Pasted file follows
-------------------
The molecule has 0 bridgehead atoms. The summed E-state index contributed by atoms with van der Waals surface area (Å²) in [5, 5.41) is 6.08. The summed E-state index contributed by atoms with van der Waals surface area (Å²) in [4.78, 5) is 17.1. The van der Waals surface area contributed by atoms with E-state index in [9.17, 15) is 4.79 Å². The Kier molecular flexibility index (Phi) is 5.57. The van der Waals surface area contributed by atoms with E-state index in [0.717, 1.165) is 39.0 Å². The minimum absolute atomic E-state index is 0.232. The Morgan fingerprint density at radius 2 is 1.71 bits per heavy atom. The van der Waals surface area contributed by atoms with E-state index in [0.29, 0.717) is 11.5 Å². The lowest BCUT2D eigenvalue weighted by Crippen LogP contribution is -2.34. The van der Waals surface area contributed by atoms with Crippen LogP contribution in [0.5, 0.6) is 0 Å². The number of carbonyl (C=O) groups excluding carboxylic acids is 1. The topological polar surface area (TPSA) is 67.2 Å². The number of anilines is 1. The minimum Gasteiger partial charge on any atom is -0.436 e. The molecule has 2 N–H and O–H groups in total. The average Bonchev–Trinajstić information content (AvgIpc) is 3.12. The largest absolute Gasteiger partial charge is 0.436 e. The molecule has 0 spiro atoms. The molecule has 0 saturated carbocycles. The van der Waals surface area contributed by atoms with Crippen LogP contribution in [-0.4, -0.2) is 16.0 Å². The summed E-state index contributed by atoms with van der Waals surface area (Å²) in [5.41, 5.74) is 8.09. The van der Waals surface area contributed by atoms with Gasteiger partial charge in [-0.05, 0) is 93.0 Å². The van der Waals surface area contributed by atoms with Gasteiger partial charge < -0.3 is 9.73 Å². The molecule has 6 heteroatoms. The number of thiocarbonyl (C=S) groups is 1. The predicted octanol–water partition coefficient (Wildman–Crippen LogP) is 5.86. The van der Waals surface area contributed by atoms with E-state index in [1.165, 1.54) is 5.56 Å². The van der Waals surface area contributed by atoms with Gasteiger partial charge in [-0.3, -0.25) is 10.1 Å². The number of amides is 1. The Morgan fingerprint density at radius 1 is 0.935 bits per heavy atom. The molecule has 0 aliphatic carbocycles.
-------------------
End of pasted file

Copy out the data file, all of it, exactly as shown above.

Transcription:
The molecule has 0 bridgehead atoms. The summed E-state index contributed by atoms with van der Waals surface area (Å²) in [5, 5.41) is 6.08. The summed E-state index contributed by atoms with van der Waals surface area (Å²) in [4.78, 5) is 17.1. The van der Waals surface area contributed by atoms with E-state index in [9.17, 15) is 4.79 Å². The Kier molecular flexibility index (Phi) is 5.57. The van der Waals surface area contributed by atoms with E-state index in [0.717, 1.165) is 39.0 Å². The minimum absolute atomic E-state index is 0.232. The Morgan fingerprint density at radius 2 is 1.71 bits per heavy atom. The van der Waals surface area contributed by atoms with E-state index in [0.29, 0.717) is 11.5 Å². The lowest BCUT2D eigenvalue weighted by Crippen LogP contribution is -2.34. The van der Waals surface area contributed by atoms with Crippen LogP contribution in [0.5, 0.6) is 0 Å². The number of carbonyl (C=O) groups excluding carboxylic acids is 1. The topological polar surface area (TPSA) is 67.2 Å². The number of anilines is 1. The minimum Gasteiger partial charge on any atom is -0.436 e. The molecule has 2 N–H and O–H groups in total. The average Bonchev–Trinajstić information content (AvgIpc) is 3.12. The largest absolute Gasteiger partial charge is 0.436 e. The molecule has 0 spiro atoms. The molecule has 0 saturated carbocycles. The van der Waals surface area contributed by atoms with Crippen LogP contribution in [-0.4, -0.2) is 16.0 Å². The summed E-state index contributed by atoms with van der Waals surface area (Å²) in [5.41, 5.74) is 8.09. The van der Waals surface area contributed by atoms with Gasteiger partial charge in [-0.05, 0) is 93.0 Å². The van der Waals surface area contributed by atoms with Gasteiger partial charge < -0.3 is 9.73 Å². The molecule has 6 heteroatoms. The number of thiocarbonyl (C=S) groups is 1. The predicted octanol–water partition coefficient (Wildman–Crippen LogP) is 5.86. The van der Waals surface area contributed by atoms with E-state index in [1.165, 1.54) is 5.56 Å². The van der Waals surface area contributed by atoms with Gasteiger partial charge in [-0.3, -0.25) is 10.1 Å². The number of amides is 1. The Morgan fingerprint density at radius 1 is 0.935 bits per heavy atom. The molecule has 0 aliphatic carbocycles.